The Ever Given ship has been stuck in the essential trade route of the Suez Canal since Tuesday, as authorities tried hard to free the ship. But now, after five days, the ship has finally moved after authorities admitted “human error” could be to blame for the canal blockage. Egypt’s Suez Canal Authority Chief, Osama Rabie, confirmed efforts to dislodge the container ship had enabled its stern and rudder to move, but he said he couldn’t predict when Ever Given would be floating once more. Mr Rabie said he hoped it wouldn’t be necessary to resort to removing the hundreds of cargo containers on board the 200,000-tonne ship.
The Suez Canal Authority boss also revealed “strong winds and weather factors” weren’t the main reason for the ship getting stuck, instead putting it down to “technical or human errors”.
Two more attempts to free the 1,300-feet-long Ever Given will be made on Saturday after efforts failed on Friday.
High winds are understood to have blow the ship across the canal, which is very narrow in diameter, but Mr Rabie confirmed this wasn’t the main reason for the incident.
Sophisticated maritime tracking technology has been able to simulate the exact moment when the Ever Given carrier was wedged into the banks of the Suez Canal on March 23.
READ MORE: Hundreds of ships cause logjam in Suez Canal
A video from Vessel Finder recreates the crash by using the ship’s onboard tracker, managing to showcase the precise moment the Ever Given veered to port before suddenly going hard to starboard and hitting the canal banks.
Ever Given ran aground about 3.7miles north of the southern entrance of the canal, near the Egyptian city of Suez, before forcing passing boats to stop.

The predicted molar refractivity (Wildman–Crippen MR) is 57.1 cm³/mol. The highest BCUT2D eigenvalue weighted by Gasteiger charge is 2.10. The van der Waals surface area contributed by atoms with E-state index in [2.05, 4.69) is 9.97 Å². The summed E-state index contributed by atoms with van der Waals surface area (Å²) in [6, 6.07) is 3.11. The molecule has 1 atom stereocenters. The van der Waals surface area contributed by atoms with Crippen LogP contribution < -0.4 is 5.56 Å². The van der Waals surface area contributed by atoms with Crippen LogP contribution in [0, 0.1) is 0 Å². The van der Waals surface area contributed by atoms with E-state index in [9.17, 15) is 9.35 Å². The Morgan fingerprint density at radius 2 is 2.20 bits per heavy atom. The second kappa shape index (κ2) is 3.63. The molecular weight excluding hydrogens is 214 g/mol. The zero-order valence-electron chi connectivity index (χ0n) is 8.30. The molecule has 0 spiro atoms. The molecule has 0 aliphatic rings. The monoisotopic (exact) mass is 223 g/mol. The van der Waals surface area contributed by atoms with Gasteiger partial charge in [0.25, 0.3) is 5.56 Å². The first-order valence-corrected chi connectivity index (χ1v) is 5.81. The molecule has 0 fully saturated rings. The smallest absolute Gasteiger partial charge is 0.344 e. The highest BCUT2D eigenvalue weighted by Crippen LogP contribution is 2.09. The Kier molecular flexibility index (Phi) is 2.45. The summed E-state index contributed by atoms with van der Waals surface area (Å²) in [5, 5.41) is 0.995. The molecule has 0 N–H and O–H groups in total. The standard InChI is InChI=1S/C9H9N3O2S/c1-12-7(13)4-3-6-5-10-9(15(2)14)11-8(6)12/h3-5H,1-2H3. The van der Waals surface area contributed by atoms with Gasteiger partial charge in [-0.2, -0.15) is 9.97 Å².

Captains seem to be relying on the ship being freed in the coming days and are currently anchoring outside the Suez.
This option has been chosen in place of sailing around the Cape of Good Hope, which would likely add days onto their routes and even expose them to the added threat of piracy around African waters.
He added that the company aims to harness the power of the tugs, dredging and tides, which he said are expected to be up to 50cm higher on Saturday.
Mr Berdowski said: “The combination of the [tug] boats we will have there, more ground dredged away and the high tide, we hope that will be enough to get the ship free somewhere early next week.”
If that plan fails, the company will remove hundreds of containers from the ship’s front in an effort to render it lighter.
That would make it possible to effectively lift the ship and make it much easier to pull to freedom, with Mr Berdowski adding a crane was already on its way to start the job.
At least 10 tugboats have already bee sent out to help the vessel come back afloat, according to Japanese company Shoei Kisen, which owns the container ship.
The company’s president, Yuki Higaki, told a new conference that workers are already dredging the bank and sea floor near the Ever Given’s bow to try and get it unstuck.
US President Joe Biden weighed in to the story, saying: “We have equipment and capacity that most countries don’t have, and we are seeing what we can do and what help we can be.”
The fact the White House even wants to help just highlights the cruciality of the Suez Canal in free-flow of trade around the world, with companies and Governments already warning of delays to goods incoming from Asia because of the crisis.
Analysts estimate about £290million worth of trade is being held up every hour the EverGiven is stuck in the Suez Canal.